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For FSU Theater Prof, Career in Stage Was a ‘Diviner’ Intervention

November 7, 2018

The Fitchburg State University Main Stage Theater program rehearses recently for their play "The Diviners," which opens tonight. Rehearsing a scene are Cheyenne Winley, playing Jenny-Mae Layman, Daniel Hankins, center, playing Buddy Layman, and Ken Roberts, playing Ferris Layman. SENTINEL & ENTERPRISE photos /JOHN LOVE Sentinel and Enterprise staff photos can be ordered by visiting our SmugMug site.

FITCHBURG -- Cap Corduan, technical theater professor at Fitchburg State University, has been setting the stage for her students’ post-graduation careers for the past 18 years.

Corduan is directing the FSU fall main-stage production of “The Diviners,” opening Wednesday at 6:30 p.m. at the Wallace Theatre for the Performing Arts, McKay Complex, 67 Rindge Road. There will be 10 free performances between today and Saturday, Nov. 17.

She was first introduced to the life of theater when she was a child growing up in Connecticut. Her mom was involved with a musical theater group and once Corduan got up on stage for her first play, she knew it wasn’t for her.

Corduan was taken in by the tech team and was hooked. She continued to do it all through junior high and high school. But even though her sets were always well put together, her student life wasn’t.

“I was a horrible student when I was in high school. I have dyslexia and other learning disabilities so I was like, ‘Sit still? Forget that crap,’” said Corduan.

She never really considered going to college before being told to think about it. She attended Central Connecticut State University, where an adviser turned things around for her and encouraged her to earn her bachelor’s degree in fine arts in theatre design.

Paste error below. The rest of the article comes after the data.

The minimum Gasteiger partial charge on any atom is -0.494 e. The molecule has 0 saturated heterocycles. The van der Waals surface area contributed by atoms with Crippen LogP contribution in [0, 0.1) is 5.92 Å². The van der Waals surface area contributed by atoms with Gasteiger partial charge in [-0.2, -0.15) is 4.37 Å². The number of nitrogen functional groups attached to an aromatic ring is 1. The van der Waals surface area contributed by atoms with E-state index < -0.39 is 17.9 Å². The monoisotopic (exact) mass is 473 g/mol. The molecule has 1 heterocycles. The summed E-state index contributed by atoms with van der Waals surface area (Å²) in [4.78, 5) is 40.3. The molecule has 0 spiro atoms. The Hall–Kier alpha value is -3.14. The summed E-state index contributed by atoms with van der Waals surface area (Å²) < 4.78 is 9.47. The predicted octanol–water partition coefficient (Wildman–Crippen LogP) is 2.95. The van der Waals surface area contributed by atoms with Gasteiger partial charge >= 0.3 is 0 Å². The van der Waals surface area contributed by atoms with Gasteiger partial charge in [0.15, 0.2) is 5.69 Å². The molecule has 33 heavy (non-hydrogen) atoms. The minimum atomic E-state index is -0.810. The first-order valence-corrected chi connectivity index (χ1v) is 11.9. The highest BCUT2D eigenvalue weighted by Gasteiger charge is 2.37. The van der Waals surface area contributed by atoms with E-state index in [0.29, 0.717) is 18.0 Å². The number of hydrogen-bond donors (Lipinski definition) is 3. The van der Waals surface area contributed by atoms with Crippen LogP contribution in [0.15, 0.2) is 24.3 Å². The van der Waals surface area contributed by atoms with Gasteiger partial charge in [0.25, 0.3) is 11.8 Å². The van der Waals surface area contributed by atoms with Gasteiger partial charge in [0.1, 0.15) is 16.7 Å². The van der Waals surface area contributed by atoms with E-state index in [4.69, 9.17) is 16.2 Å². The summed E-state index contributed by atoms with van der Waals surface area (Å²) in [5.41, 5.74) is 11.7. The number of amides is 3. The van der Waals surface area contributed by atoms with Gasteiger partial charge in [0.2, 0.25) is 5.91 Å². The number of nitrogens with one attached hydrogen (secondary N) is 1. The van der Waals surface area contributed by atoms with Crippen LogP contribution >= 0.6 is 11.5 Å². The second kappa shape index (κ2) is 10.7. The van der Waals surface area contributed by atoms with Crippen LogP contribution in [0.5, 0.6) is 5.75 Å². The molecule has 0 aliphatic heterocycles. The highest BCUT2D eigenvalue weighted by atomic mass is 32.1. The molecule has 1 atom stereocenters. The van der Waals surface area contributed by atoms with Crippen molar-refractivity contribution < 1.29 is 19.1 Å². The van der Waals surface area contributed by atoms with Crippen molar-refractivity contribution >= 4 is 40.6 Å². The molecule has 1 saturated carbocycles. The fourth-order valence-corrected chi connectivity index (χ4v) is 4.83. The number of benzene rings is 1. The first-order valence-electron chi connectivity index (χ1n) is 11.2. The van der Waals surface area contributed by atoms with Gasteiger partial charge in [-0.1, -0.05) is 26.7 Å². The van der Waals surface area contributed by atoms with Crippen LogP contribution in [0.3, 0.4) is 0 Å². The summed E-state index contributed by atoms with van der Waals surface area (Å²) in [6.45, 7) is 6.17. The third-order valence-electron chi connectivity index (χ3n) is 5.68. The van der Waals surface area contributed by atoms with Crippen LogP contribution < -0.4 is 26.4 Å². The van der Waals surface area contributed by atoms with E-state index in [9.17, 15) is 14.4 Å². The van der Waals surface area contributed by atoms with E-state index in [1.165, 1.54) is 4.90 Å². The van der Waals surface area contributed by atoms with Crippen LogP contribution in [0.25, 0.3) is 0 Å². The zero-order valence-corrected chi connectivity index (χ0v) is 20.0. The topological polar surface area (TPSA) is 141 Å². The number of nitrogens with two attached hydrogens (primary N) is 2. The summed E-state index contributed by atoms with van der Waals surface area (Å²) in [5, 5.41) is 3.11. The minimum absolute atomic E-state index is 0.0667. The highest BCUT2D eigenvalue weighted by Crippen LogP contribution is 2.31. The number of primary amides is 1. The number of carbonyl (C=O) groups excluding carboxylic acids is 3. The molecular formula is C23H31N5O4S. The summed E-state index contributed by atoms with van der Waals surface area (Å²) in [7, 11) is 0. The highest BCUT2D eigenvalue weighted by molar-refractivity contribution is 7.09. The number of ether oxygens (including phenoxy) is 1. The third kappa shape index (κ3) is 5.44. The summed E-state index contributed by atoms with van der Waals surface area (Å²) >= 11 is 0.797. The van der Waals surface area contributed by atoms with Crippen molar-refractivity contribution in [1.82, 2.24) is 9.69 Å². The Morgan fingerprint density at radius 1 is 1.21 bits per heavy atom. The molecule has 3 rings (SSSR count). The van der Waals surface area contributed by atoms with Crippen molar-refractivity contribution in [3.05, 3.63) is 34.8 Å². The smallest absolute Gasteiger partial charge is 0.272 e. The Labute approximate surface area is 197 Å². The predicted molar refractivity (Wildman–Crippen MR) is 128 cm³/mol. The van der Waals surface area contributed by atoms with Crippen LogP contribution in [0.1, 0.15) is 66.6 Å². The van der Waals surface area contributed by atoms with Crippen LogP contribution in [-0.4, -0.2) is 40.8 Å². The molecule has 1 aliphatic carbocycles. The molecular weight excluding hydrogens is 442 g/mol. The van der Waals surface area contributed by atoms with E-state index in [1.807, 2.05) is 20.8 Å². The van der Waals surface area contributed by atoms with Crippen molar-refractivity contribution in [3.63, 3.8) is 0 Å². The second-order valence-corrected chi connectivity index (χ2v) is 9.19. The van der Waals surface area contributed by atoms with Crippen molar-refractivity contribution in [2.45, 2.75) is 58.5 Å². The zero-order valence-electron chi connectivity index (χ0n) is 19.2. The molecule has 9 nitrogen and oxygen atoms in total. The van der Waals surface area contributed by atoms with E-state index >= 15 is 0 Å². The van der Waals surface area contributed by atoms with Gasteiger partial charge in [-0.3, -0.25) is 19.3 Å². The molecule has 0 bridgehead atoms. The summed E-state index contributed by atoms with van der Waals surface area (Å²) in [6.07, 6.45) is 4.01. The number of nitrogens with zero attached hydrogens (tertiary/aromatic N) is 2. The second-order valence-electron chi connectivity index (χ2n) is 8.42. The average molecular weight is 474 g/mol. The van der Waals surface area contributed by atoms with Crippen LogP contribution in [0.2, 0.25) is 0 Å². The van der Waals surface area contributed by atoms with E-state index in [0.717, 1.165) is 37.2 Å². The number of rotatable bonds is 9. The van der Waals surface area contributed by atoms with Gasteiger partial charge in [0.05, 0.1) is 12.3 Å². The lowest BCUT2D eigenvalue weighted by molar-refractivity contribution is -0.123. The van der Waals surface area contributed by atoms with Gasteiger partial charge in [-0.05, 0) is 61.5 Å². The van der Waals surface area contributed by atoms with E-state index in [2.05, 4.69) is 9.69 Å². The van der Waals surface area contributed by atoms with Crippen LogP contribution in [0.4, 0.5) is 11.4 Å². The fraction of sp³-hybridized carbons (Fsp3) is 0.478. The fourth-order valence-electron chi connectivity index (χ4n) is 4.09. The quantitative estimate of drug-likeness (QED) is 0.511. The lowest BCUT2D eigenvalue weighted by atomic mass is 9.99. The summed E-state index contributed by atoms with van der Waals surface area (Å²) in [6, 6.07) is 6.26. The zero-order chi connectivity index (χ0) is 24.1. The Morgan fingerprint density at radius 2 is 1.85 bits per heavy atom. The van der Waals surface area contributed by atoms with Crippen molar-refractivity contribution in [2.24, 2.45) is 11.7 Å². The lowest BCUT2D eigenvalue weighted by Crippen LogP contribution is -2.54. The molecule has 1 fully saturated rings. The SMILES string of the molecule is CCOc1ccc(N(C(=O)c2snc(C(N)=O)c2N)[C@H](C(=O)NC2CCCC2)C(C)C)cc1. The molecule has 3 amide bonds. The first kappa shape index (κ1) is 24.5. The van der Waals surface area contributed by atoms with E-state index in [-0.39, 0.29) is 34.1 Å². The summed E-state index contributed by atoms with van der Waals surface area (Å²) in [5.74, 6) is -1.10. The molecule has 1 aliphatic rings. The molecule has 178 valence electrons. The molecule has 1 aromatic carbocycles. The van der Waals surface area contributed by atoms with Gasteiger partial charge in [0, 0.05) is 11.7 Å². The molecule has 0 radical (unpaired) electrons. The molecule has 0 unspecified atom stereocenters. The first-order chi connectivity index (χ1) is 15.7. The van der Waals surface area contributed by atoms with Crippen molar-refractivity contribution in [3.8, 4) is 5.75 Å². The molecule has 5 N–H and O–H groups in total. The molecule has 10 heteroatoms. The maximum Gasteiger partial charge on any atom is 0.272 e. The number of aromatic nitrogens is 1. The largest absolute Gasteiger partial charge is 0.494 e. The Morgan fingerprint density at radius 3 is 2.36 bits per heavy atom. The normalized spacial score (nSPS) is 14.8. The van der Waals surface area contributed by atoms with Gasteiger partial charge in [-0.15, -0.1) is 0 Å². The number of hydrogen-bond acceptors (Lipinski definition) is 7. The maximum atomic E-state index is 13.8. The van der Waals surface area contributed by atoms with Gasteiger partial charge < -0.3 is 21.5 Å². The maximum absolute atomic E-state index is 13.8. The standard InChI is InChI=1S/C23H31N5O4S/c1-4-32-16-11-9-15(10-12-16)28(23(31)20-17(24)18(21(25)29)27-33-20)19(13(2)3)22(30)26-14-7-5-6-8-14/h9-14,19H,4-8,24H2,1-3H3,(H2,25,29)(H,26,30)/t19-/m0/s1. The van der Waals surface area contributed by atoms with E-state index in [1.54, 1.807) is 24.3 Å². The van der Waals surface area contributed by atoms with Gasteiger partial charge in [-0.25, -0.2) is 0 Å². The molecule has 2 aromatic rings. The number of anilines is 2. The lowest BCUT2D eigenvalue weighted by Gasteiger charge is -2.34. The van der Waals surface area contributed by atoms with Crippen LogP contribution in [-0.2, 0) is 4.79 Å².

After earning a master’s degree in fine arts in design and technology from the University of Illinois, Corduan worked as technical director for the Empire State Institute of Performing Arts before moving on to various freelance jobs, such as working at Disney and laying out the full design system for Mohegan Sun.

But once she was in the professional world, she hated how cut-throat it was and how she couldn’t do all the different aspects she wanted to.

“I actually went back to my college adviser and he said, ‘You know, you should think about teaching,’ and I said, ‘You’ve got to be kidding me,’” Corduan said with a laugh.

She decided to give it a try, and hasn’t gone back since.

“Even on days when I feel like I can’t even get out of bed, I think, ‘No, I’ve got the kids -- they’ll liven me up,’ and they always do,” she said.

Corduan came to FSU in 1999 to teach technical theater when the theater program was just coming together. Since then, she has completed several sabbaticals. When she’s not teaching, Corduan likes to play base drum for a fife and drum core. She is also the director of an international junior fife and drum camp during the summer.

When school’s in session, though, Corduan makes sure her students understand all parts of the production aspect, and she definitely sets them up for success -- she has a 99 percent placement rate for her students in their field and always keeps in touch with each one.

“It’s all about how I can help the kids. These guys have enough problems trying to figure out the world. If it can be a little bit more interesting and more fun to follow a dream, I want to help them do it,” said Corduan.

One of her past students, Dan Daly, is coming back to FSU to be the scenic designer for “The Diviners.” He graduated from FSU in 2009 and works in Brooklyn as a scenic designer and visual artist.

“The Diviners” is about a disturbed young man and his friendship with a disenchanted preacher in a small, Depression-era town in southern Indiana, and how everyone is shaken when tragedy strikes.

“I just felt that it said something to me and I think it will say something to the audience,” said Corduan.

Between the different directing styles of herself and the other theater professors, she said the students get a better understanding of what it’s like to work in the professional world.

“I’m not an actor so I rely a lot on their artistry,” she said. “They’ve had to do a lot of work on their own.”

Despite how much she teaches her students, Corduan said directing for “The Diviners” has reaffirmed how much she learns from them.

“It will be really fun this time to just sit in the back of the theater and be proud of the whole production team,” she said. “Now I get to see them just blossom.”

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